Intercollegiate sport is an intensely competitive activity, and one can feel confident that little of the talent that makes for winners is ever overlooked. In spite of the instances in which eventual sport stars wereover1ooked true athletic talent at the high school level is not very apt to be by-passed. Youth sport coaches get great satisfaction in bringing to the attention of college coaches their 'well-coached" young stars. The college coaches, their assistants, former athletes, and other alumni all monitor high school and youth sports in various geographic areas, on the lookout for the potential collegiate performer. Depending on the sport, there may also be highly efficient professional recruiting services used by collegiate sports programs. If your son or daughter has the potential to be a collegiate athlete, college coaches are very apt to know about it.
Playing any game demands that the players know and abide by the rules. It is especially true in this recruiting game. Breaking the rules (and the easiest way to break the rules is not to know them) can cost your son or daughter a college athletic career and perhaps a college education. At the first sign of college athletic recruitment, get a copy of the NCAA Guide for Student Athletes. The young athlete and his or her parents should be familiar with the information in this pamphlet and should heed the statement: "Do not permit prospective student athletes to jeopardize their collegiate eligibility through involvement in violation of NCAA legislation."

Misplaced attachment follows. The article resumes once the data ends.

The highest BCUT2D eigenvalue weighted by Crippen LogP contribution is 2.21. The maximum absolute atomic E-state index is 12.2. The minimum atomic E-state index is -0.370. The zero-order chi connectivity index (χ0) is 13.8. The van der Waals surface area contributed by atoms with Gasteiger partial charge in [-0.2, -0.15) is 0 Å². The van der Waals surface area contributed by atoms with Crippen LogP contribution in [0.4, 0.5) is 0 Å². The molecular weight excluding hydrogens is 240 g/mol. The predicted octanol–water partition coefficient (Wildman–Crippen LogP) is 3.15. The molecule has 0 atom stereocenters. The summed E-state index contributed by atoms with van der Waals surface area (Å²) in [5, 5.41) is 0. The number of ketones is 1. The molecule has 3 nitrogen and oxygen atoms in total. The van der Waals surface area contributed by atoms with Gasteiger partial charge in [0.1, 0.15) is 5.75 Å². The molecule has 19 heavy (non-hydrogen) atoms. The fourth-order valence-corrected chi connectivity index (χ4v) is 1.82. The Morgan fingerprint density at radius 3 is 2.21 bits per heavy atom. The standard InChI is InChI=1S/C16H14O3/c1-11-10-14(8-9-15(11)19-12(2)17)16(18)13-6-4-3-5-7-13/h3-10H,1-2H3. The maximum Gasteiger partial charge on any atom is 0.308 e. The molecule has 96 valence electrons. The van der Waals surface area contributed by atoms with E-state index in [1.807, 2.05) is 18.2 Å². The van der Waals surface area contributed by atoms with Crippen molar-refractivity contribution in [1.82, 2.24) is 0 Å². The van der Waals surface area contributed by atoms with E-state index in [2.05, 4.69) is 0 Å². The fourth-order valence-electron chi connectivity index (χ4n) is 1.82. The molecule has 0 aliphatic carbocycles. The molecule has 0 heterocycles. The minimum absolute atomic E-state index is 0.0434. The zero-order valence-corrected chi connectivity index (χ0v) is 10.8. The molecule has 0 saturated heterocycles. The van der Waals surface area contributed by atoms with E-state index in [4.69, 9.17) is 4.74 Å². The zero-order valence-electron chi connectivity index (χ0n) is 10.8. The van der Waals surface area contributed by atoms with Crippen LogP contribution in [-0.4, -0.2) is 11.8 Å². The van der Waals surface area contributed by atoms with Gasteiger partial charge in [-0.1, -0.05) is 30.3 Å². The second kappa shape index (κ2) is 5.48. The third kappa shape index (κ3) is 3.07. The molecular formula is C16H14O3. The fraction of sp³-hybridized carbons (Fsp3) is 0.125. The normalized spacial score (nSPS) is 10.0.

How Good Is Your Athlete? How Interested Are Colleges Going to Be?
It is essentially impossible for any of us as parents to be completely objective in appraising the real abilities and talents of our children. It is hoped that most of us perceive our offspring (re-gardless of intermittent evidence to the contrary) as sensational. The high school or club coach of your talented son or daughter may also lack objectivity. Yet it is important to get a reasonable measure of the young athlete's true potential and capacity to compete. Is the athlete physically big enough or fast enough to compete in college? The six-foot-five high school basketball player is going to be middle height in college basketball and may be a half-step too slow in the eyes of a college coach. It is best to know from the start any limita¬tions your athlete might have and at what level of college competi¬tion he or she can play.
Establishing Some Recruiting Ground Rules for You and Your Athlete